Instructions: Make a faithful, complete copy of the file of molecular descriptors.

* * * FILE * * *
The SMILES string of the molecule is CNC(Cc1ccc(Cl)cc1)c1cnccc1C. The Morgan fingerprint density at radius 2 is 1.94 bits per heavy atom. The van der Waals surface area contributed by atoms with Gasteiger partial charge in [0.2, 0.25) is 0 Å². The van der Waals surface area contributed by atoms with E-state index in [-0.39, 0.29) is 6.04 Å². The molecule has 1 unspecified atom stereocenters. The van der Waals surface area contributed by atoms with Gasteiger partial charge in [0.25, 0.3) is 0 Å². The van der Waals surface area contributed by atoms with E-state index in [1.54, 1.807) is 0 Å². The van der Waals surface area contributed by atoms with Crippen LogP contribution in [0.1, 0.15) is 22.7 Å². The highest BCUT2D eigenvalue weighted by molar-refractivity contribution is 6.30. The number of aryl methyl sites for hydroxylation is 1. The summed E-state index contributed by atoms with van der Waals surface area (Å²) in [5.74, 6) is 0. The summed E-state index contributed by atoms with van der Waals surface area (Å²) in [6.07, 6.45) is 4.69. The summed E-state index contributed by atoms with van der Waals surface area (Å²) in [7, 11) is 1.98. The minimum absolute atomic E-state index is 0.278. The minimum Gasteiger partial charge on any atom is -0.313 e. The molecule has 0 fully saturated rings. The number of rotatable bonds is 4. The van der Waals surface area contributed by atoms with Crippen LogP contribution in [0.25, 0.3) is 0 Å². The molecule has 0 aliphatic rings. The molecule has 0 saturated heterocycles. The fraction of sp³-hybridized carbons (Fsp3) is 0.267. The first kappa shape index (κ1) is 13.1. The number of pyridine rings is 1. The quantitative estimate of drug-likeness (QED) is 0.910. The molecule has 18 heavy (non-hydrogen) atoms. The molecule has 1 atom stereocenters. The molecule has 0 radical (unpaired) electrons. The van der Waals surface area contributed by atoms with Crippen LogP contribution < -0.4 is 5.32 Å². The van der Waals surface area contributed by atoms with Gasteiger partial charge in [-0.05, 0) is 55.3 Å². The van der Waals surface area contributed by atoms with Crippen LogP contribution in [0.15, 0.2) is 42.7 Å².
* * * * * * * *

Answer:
The SMILES string of the molecule is CNC(Cc1ccc(Cl)cc1)c1cnccc1C. The Morgan fingerprint density at radius 2 is 1.94 bits per heavy atom. The van der Waals surface area contributed by atoms with Gasteiger partial charge in [0.2, 0.25) is 0 Å². The van der Waals surface area contributed by atoms with E-state index in [-0.39, 0.29) is 6.04 Å². The molecule has 1 unspecified atom stereocenters. The van der Waals surface area contributed by atoms with Gasteiger partial charge in [0.25, 0.3) is 0 Å². The van der Waals surface area contributed by atoms with E-state index in [1.54, 1.807) is 0 Å². The van der Waals surface area contributed by atoms with Crippen LogP contribution in [0.1, 0.15) is 22.7 Å². The highest BCUT2D eigenvalue weighted by molar-refractivity contribution is 6.30. The number of aryl methyl sites for hydroxylation is 1. The summed E-state index contributed by atoms with van der Waals surface area (Å²) in [5.74, 6) is 0. The summed E-state index contributed by atoms with van der Waals surface area (Å²) in [6.07, 6.45) is 4.69. The summed E-state index contributed by atoms with van der Waals surface area (Å²) in [7, 11) is 1.98. The minimum absolute atomic E-state index is 0.278. The minimum Gasteiger partial charge on any atom is -0.313 e. The molecule has 0 fully saturated rings. The number of rotatable bonds is 4. The van der Waals surface area contributed by atoms with Crippen LogP contribution in [0.25, 0.3) is 0 Å². The molecule has 0 aliphatic rings. The molecule has 0 saturated heterocycles. The fraction of sp³-hybridized carbons (Fsp3) is 0.267. The first kappa shape index (κ1) is 13.1. The number of pyridine rings is 1. The quantitative estimate of drug-likeness (QED) is 0.910. The molecule has 18 heavy (non-hydrogen) atoms. The molecule has 1 atom stereocenters. The molecule has 0 radical (unpaired) electrons. The van der Waals surface area contributed by atoms with Crippen LogP contribution < -0.4 is 5.32 Å². The van der Waals surface area contributed by atoms with Gasteiger partial charge in [-0.05, 0) is 55.3 Å². The van der Waals surface area contributed by atoms with Crippen LogP contribution in [0.15, 0.2) is 42.7 Å².